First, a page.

For the characters in the parable, their debts were treated in several different ways. The king originally ordered the first debtor to sell everything (including himself and his family) to repay the debt. The second option that could have been presented was that the man be given more time or additional tasks to be able to pay back what he owed. The king decided on a third route however, and forgave the debt altogether. As the story continues, though, we find that the servant, who was also owed, does not follow his sovereign’s example and in the end this ultimately causes him all kinds of grief. The servant paid a high price for not forgiving those who owed him,
When we do not forgive the trespasses of others there is a high price to pay. We pay a price relationally. Holding a grudge, harbouring bitterness, keeping the hurt alive all ruin relationships. Max Lucado uses the example of a bounty hunter. Bounty hunters were those men of the old west that helped others get vengence. But did you ever notice that a bounty hunter always travels alone? Who wants to hang around with a guy who settles scores for a living? Who wants to risk getting on his bad side? Sometimes when people share with you the difficulties they have with others, rather than being able to offer your sympathy you may be thinking, “I hope I never get on this person’s bad side.” Hang out with the angry and you might catch a stray bullet. Debt-settling is a lonely occupation.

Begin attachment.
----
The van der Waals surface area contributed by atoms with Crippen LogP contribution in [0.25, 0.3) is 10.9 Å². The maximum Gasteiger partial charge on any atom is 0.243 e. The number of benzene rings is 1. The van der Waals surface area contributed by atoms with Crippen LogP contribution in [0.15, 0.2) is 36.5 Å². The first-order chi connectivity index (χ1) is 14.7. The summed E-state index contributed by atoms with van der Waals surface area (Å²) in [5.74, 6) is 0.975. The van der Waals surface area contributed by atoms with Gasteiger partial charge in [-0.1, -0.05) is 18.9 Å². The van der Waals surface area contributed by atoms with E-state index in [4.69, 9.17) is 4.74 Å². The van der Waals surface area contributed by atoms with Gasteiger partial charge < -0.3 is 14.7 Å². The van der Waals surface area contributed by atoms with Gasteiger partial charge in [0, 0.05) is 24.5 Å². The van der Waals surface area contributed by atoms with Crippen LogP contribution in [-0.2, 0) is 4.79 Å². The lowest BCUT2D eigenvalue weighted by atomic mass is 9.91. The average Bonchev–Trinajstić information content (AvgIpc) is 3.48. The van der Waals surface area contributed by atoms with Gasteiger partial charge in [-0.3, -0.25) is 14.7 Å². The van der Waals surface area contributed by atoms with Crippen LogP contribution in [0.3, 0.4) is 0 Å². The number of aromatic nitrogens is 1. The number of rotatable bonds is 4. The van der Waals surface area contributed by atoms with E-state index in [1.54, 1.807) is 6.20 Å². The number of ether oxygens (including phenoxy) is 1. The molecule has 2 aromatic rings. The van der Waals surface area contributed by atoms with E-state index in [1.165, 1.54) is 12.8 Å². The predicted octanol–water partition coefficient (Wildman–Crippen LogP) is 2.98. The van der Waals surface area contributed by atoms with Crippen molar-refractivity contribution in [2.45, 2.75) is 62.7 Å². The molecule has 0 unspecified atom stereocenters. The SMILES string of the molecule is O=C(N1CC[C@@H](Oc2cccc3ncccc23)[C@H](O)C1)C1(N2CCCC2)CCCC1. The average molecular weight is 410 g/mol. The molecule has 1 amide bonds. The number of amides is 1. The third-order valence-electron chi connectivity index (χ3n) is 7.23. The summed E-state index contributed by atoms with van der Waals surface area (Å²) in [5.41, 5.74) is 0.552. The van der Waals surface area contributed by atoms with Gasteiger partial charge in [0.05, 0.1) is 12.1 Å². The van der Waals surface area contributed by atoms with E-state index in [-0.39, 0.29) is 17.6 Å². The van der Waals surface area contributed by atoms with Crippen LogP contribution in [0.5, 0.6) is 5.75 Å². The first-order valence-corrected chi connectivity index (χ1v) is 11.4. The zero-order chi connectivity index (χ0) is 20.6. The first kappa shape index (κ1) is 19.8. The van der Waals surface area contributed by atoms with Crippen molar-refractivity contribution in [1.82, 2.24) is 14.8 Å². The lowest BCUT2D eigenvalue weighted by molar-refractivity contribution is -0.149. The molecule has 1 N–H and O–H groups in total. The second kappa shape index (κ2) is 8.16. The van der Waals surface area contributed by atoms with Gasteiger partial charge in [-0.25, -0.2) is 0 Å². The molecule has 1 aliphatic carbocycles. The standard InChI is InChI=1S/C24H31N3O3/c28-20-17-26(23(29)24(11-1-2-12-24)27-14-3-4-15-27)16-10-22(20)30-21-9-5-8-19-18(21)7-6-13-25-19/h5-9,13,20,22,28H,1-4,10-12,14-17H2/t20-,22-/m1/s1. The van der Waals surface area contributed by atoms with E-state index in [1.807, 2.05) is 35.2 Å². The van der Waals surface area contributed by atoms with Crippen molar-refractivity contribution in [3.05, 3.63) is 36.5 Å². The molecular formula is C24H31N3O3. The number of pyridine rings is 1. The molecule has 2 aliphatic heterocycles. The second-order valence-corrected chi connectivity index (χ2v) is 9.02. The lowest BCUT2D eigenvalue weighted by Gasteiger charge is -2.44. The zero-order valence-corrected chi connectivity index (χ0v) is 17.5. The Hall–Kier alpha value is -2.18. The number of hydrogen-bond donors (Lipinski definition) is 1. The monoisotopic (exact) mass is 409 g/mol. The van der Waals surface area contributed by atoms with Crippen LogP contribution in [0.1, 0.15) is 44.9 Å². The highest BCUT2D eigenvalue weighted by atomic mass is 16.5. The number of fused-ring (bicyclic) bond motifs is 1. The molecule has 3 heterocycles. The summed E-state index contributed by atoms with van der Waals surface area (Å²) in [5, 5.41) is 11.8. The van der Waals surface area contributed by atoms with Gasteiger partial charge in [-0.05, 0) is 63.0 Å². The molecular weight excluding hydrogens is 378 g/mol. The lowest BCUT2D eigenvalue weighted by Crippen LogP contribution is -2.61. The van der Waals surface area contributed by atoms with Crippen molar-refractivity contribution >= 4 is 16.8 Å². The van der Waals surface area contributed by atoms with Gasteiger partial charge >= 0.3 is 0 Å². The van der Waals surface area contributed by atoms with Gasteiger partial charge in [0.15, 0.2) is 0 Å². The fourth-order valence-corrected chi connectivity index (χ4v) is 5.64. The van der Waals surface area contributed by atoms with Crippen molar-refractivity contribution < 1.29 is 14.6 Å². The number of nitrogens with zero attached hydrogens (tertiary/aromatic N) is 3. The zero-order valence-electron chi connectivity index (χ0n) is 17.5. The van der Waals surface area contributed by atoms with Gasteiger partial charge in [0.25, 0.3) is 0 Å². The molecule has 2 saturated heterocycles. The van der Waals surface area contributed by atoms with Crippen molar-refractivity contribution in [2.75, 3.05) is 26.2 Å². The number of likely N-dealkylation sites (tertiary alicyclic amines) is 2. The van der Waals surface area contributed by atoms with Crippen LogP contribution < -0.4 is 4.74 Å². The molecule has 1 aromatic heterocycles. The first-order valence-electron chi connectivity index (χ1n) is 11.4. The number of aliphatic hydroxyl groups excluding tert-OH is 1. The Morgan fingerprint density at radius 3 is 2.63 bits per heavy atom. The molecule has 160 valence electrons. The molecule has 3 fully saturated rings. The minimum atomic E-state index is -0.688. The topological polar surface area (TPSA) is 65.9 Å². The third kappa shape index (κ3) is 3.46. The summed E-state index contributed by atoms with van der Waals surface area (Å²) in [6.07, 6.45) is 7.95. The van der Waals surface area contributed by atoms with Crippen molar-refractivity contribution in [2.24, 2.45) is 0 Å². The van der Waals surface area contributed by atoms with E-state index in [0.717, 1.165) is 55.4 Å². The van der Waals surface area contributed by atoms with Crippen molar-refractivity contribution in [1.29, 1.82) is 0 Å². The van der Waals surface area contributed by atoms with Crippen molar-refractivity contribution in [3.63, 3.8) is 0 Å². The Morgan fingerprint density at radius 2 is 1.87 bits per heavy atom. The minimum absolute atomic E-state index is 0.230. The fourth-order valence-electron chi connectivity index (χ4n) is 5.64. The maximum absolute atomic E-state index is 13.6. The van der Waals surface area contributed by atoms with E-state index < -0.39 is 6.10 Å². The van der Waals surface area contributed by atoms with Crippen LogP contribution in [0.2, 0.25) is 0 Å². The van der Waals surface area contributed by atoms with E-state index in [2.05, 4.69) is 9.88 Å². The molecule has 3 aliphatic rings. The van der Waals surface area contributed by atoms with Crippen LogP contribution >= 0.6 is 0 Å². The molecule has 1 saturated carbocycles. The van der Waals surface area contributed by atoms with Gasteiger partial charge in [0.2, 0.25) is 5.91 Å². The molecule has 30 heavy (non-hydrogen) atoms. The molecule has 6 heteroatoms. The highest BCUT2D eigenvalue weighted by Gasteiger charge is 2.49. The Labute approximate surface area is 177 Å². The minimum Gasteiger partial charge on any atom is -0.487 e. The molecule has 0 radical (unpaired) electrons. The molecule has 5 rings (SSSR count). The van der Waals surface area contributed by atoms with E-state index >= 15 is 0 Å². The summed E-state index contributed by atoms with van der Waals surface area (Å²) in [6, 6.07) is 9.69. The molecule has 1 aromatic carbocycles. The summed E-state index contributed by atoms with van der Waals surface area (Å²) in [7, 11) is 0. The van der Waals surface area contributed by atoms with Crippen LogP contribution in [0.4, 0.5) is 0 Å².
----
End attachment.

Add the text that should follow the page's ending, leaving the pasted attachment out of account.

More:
When you do not forgive the trespasses of others you pay a price physically as well. Resentment is like a prison. When we resent the actions or words of someone, we put them into the prison. The problem is you have to guard the prison all the time. If you are out to settle a score you can never rest. After all, your enemy may never pay up. As much as you think you deserve an apology, your debtor may not agree. The racist may never repent. The chauvinist may never change. The sharp-tongued may never soften. The leaver may never return or feel remorse for leaving. As justified as you are in your quest for vengeance you may never get a penny’s worth of justice. And if you do, will it be enough? How much justice is enough to satisfy us? This kind of resentment can and eventually will wear you down, exhaust you, drain your energy.